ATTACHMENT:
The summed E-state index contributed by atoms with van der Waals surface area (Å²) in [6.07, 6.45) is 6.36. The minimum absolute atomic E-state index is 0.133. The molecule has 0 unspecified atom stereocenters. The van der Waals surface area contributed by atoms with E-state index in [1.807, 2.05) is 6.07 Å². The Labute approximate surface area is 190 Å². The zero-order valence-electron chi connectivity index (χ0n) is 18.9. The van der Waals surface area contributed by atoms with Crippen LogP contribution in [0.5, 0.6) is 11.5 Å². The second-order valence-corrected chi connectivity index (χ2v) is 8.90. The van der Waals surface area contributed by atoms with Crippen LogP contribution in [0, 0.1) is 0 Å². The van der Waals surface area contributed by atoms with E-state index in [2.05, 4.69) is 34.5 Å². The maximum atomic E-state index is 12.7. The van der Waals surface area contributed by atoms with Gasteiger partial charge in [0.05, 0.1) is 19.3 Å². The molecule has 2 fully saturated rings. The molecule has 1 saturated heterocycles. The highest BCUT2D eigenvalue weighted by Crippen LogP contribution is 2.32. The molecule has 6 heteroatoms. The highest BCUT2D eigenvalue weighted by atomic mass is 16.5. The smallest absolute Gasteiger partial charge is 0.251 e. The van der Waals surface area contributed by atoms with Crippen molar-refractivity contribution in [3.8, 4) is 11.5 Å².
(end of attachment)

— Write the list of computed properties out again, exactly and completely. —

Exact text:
The summed E-state index contributed by atoms with van der Waals surface area (Å²) in [6.07, 6.45) is 6.36. The minimum absolute atomic E-state index is 0.133. The molecule has 0 unspecified atom stereocenters. The van der Waals surface area contributed by atoms with E-state index in [1.807, 2.05) is 6.07 Å². The Labute approximate surface area is 190 Å². The zero-order valence-electron chi connectivity index (χ0n) is 18.9. The van der Waals surface area contributed by atoms with Crippen LogP contribution in [0.5, 0.6) is 11.5 Å². The second-order valence-corrected chi connectivity index (χ2v) is 8.90. The van der Waals surface area contributed by atoms with Crippen LogP contribution in [0, 0.1) is 0 Å². The van der Waals surface area contributed by atoms with E-state index in [2.05, 4.69) is 34.5 Å². The maximum atomic E-state index is 12.7. The van der Waals surface area contributed by atoms with Gasteiger partial charge in [0.05, 0.1) is 19.3 Å². The molecule has 2 fully saturated rings. The molecule has 1 saturated heterocycles. The highest BCUT2D eigenvalue weighted by Crippen LogP contribution is 2.32. The molecule has 6 heteroatoms. The highest BCUT2D eigenvalue weighted by atomic mass is 16.5. The smallest absolute Gasteiger partial charge is 0.251 e. The van der Waals surface area contributed by atoms with Crippen molar-refractivity contribution in [3.8, 4) is 11.5 Å².